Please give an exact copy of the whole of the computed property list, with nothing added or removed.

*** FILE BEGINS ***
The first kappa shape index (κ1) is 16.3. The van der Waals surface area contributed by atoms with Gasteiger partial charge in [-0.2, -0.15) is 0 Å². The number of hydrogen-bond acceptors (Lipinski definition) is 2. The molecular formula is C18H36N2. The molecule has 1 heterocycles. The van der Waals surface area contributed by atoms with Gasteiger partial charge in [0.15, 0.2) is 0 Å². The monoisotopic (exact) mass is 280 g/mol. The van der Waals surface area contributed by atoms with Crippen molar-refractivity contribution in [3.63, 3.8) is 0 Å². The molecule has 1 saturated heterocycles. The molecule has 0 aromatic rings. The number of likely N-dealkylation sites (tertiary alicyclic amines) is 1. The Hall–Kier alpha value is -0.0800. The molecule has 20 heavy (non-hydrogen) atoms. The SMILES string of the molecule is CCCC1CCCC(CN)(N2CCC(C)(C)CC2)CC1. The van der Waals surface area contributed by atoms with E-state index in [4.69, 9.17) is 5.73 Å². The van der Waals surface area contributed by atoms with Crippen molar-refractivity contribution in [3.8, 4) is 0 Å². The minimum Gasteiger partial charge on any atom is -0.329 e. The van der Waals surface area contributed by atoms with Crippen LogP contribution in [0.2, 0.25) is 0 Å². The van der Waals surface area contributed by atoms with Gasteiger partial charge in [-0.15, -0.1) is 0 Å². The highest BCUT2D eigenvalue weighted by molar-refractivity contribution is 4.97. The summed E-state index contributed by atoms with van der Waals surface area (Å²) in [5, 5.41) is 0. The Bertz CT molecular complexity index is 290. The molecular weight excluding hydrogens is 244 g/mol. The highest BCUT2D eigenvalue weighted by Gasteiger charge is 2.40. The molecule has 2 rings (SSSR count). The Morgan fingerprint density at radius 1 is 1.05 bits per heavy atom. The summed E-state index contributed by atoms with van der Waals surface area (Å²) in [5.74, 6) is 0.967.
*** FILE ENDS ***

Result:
The first kappa shape index (κ1) is 16.3. The van der Waals surface area contributed by atoms with Gasteiger partial charge in [-0.2, -0.15) is 0 Å². The number of hydrogen-bond acceptors (Lipinski definition) is 2. The molecular formula is C18H36N2. The molecule has 1 heterocycles. The van der Waals surface area contributed by atoms with Gasteiger partial charge in [0.15, 0.2) is 0 Å². The monoisotopic (exact) mass is 280 g/mol. The van der Waals surface area contributed by atoms with Crippen molar-refractivity contribution in [3.63, 3.8) is 0 Å². The molecule has 1 saturated heterocycles. The molecule has 0 aromatic rings. The number of likely N-dealkylation sites (tertiary alicyclic amines) is 1. The Hall–Kier alpha value is -0.0800. The molecule has 20 heavy (non-hydrogen) atoms. The SMILES string of the molecule is CCCC1CCCC(CN)(N2CCC(C)(C)CC2)CC1. The van der Waals surface area contributed by atoms with E-state index in [4.69, 9.17) is 5.73 Å². The van der Waals surface area contributed by atoms with Crippen molar-refractivity contribution in [3.8, 4) is 0 Å². The minimum Gasteiger partial charge on any atom is -0.329 e. The van der Waals surface area contributed by atoms with Crippen LogP contribution in [0.2, 0.25) is 0 Å². The van der Waals surface area contributed by atoms with Gasteiger partial charge in [-0.15, -0.1) is 0 Å². The highest BCUT2D eigenvalue weighted by molar-refractivity contribution is 4.97. The summed E-state index contributed by atoms with van der Waals surface area (Å²) in [5, 5.41) is 0. The Bertz CT molecular complexity index is 290. The molecular weight excluding hydrogens is 244 g/mol. The highest BCUT2D eigenvalue weighted by Gasteiger charge is 2.40. The molecule has 2 rings (SSSR count). The Morgan fingerprint density at radius 1 is 1.05 bits per heavy atom. The summed E-state index contributed by atoms with van der Waals surface area (Å²) in [5.74, 6) is 0.967.